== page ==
For me, he's sort of a hero, because we all dream of changing our lives, but we just dream. He decides to act, and I think it's quite heroic even if it's quite impossible. At the beginning, I think, he's acting like a hero. After that, of course, the story is more complicated. I think he's pretentious enough to think he will be able to master what will happen. He's like a writer who's writing the screenplay of his life and everything's supposed to be perfect and, of course, it's not.
Do you pity him?
No. I don't think he needs pity. I don't like him, but I am with him. The fact is that a lot of people can recognize themselves in him. They recognize their own dreams, their own frustrations and the bad things they could do.
How did you meet Serge Livrozet, who plays Vincent's criminal mentor?
I saw him on a talk show. He was a burglar, then went to prison, wrote a lot of books and became a militant. When he came out of prison, he met Jean-Paul Sartre and Michel Foucault, and he created a prisoner action committee and participated in the creation of the newspaper La Liberación. A lot of people know him, especially people who were in their 20s during '68. I didn't know him, I was too young, but I called him and he was happy to meet me, especially since he'd seen Human Resources.
A lot of Human Resources is set in a factory. Although some critics were surprised that you switched to a middle-class milieu for Time Out, what I like is that your sympathies are simply with people who work.
Both films are about the alienation of work. Even if they're very different contexts, they're the same. In Human Resources the father is very proud of his machine -- you have to find something to be proud of. In Time Out, when Vincent meets Fred, the first man he takes money from, this guy tells him, "If I'm not involved I get bored, and if I get bored it's worse. So I have to be involved in my job." This obligation to your work is something that is terrible to leave, I think.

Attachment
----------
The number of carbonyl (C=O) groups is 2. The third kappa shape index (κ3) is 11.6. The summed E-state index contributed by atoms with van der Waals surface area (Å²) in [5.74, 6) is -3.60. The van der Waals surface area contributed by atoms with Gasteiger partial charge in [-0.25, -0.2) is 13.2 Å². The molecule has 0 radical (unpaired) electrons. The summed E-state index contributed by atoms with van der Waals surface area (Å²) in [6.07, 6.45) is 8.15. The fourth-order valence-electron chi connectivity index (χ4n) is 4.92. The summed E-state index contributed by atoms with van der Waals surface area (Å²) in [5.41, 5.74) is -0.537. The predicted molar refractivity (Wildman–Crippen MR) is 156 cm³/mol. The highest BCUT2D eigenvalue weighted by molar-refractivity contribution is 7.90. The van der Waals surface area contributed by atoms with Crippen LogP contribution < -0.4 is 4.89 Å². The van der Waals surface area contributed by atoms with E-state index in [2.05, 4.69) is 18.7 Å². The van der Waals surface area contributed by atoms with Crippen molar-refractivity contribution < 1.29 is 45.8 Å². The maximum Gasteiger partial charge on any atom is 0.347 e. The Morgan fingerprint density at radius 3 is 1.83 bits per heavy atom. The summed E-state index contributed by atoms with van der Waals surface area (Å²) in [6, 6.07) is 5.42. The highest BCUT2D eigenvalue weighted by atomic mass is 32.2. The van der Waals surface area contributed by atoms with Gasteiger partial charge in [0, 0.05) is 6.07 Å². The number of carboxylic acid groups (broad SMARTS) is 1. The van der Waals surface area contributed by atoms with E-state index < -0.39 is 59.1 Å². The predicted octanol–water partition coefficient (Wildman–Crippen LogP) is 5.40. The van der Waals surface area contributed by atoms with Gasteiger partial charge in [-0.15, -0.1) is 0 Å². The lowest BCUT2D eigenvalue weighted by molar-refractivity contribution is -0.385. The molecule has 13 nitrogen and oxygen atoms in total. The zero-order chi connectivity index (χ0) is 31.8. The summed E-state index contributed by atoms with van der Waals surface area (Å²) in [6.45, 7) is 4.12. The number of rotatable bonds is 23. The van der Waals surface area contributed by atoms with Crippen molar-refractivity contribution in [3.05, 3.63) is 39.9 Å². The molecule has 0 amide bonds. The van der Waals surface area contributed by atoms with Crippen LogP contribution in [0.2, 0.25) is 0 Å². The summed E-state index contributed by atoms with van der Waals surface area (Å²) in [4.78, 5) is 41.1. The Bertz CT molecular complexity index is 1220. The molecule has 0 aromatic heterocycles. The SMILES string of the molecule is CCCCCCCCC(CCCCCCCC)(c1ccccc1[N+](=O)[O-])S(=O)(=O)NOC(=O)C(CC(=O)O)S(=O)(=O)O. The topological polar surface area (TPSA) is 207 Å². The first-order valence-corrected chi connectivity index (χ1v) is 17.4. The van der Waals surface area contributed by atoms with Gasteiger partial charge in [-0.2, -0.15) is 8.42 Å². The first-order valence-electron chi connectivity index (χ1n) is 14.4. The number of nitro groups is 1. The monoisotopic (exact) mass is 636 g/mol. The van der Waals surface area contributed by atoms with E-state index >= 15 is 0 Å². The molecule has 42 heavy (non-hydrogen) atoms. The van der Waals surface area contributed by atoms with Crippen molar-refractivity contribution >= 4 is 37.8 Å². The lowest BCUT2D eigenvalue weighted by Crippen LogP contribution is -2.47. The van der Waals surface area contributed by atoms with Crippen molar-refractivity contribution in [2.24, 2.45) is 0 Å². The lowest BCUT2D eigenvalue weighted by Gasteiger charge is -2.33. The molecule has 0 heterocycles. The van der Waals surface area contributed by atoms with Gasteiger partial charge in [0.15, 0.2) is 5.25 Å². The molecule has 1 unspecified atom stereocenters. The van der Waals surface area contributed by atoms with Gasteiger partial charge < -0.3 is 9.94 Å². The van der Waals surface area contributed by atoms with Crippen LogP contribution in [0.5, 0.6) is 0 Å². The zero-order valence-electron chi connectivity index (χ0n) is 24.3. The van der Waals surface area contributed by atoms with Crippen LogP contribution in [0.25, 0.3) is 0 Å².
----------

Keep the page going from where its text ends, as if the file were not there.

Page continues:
Vincent's relationship with his father is very interesting.
The relationship you have with your father, with your mother, is certainly the one that forms you the most. I like to film families, because the family is a social structure, but a very small one. It's more difficult than everything else because it's not just power, frustration and exploitation, it's also love. There is one part that Vincent knows how to play, the part of the good father, who gives money. He's tender when he needs to be, tough when he needs to be, and he had a good model -- his own father. It's the only relationship that is clear in his life. With his wife it's very difficult, because he's lying, she's lying, and they know that they are lying together.
Having Vincent work at the U.N. allows you to make political points.
It's a way to put together the fiction of his lie and the fiction of work, that work especially, since it's so immaterial and you don't see the effects.
In the scene where Vincent looks into offices at other people working, it's as if he were trying to find a place to sit at the table.
He's in that world but not exactly. What I like especially in that moment is that he's an impostor. I think everyone can feel that way. When he's in that building, he realizes he just needs to have the sign of work on him -- the jacket, the way of walking.
Do you think of yourself as a political filmmaker?
I don't feel like a militant, but I'm involved in the world and what's happening. My films show feelings about things, not ideals. They're not very didactic, but Time Out is quite radical in its political meaning because it's revolutionary to try to think of a world without work.
What would that world be like?
I don't think the world can be without work, but I think some people who won't ever find their place in work should be allowed to live without work. I think people could choose to work for a while, then take a while to just think about what they want to do.
Do you and your friends talk a lot about that -- about work and its pressures?
I have two friends who were in the corporate world for 15 years. They had high positions, one in advertising, the other in computers, and they realized that their work didn't give them what they had expected. They had money, they had social position, but it was nothing they had expected, and both decided to stop and find another way of living. One is trying to write, and the other one is just trying to find what he can do.
You're not alienated from your labor.
I think it's a great privilege, making movies. Perhaps that's why I make them. I wouldn't have been able to stand the normal worker's life.
"We all dream of changing our lives, but we just dream."